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PROTRACK » Coaching & Training » Times are changing - AIS physiologist predicts 100m to be run under 9secs.

Times are changing - AIS physiologist predicts 100m to be run under 9secs.

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Times, they are changing
Chris Dutton, Fleta Page
Canberra Times
June 22, 2012


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Jamaica's Usain Bolt stunned the world in winning the 2008 100m final
in Beijing in the blistering time of 9.69 seconds. Photo: Vince Caligiuri


Jamaican sprint king Usain Bolt rules the track and field world right now, but how far is he from human athletic perfection?

In 34 days, London will become only the second city after Athens to host a third Olympic Games. It has been 104 years since the first.

It is a fascinating timeline of how times have changed.
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Reginald Walker of South Africa, right, crosses the finish line to win
the gold medal in the 100m final at the 1908 London Olympics,
equalling the Olympic Record of 10.8 seconds. Photo: Getty Images


Bolt’s world record 9.58 seconds would have won gold at the first London Olympics, in 1908, by some 11.3 metres. South African Reginald Walker won that event in 10.8 seconds.

By the time of the second London Olympics, in 1948, Bolt’s winning margin would have narrowed to just 7m, ahead of American Harrison ‘Bones’ Dillard, who stopped the clock at 10.3 seconds.

How long before Bolt’s feats are consigned to history, too?

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An official runs alongside John Hayes
of the USA on his way to completing the
marathon at the 1908 London Olympics.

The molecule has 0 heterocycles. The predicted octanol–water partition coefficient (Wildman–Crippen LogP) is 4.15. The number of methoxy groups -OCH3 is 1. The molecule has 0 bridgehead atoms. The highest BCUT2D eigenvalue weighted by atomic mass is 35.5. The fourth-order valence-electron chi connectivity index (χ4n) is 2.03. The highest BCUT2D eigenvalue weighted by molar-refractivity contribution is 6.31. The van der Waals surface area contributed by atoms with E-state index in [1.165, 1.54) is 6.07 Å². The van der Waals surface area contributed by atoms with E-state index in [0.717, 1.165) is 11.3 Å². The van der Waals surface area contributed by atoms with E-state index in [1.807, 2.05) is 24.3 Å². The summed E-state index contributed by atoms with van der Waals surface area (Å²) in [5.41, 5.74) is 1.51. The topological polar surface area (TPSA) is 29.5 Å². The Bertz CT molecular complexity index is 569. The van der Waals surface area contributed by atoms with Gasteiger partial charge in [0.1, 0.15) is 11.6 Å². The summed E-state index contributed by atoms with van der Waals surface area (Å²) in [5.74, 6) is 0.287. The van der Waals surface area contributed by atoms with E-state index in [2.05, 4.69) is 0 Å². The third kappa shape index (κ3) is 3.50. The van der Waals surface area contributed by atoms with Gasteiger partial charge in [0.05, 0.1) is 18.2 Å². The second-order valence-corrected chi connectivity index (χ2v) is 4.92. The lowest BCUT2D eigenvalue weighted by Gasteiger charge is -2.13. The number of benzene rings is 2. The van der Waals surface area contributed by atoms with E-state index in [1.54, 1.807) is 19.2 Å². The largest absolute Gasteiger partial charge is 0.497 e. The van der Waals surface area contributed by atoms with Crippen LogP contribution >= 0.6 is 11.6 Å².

Hayes won the gold medal after Dorando
Pietri of Italy, who despite finishing
first, was disqualified for being helped
over the line. Photo: Getty Images


Frankly, Australian Institute of Sport physiologist Philo Saunders says, it’s only a matter of time.

‘‘Under nine seconds is feasible [for the 100m] and under a two-hour marathon is feasible,’’ Saunders said.

‘‘I suppose all sports will continue to improve until we reach the limits of human capacity, but who knows if there is a limit.

‘‘[Bolt] has been a revelation, he has pulled other athletes to levels they would never have thought they could achieve ... all his competitors are running times that would be world records if it wasn’t for Bolt.

‘‘Exceptional athletes bring the whole event forward, they show what is achievable.

‘‘They break mental barriers of what people perceive is the ultimate and then they supercede it.’’

The three London Olympics, spanning more than a century, are a case study not only in human athletic evolution, but also cultural practices.

This year will be the first time the Games haven’t been limited by disaster.

London had just two years to prepare for the 1908 spectacle, which was supposed to be hosted by Rome.

The eruption of Mt Vesuvius in 1906 meant Italy’s funding priority was rebuilding Naples, not the Olympics.

Take two was hampered by World War II.

London was awarded the 1944 Games, but they were cancelled during the War.

When the Olympics resumed in 1948, they were known as the ‘‘Austerity Games’’ because of post-war rationing.

No new venues were built and athletes were housed in army camps.

You only need to take a quick glance at the sports on offer at the first London Olympics to realise how much things have changed.

While current Australian swimmers Nick D’Arcy and Kenrick Monk were recently lambasted and disciplined for posing for a photo with guns, Sweden’s Oscar Swahn won a gold medal in 1908 for his triumph in the single-shot running deer event. He won a gold medal for shooting a deer.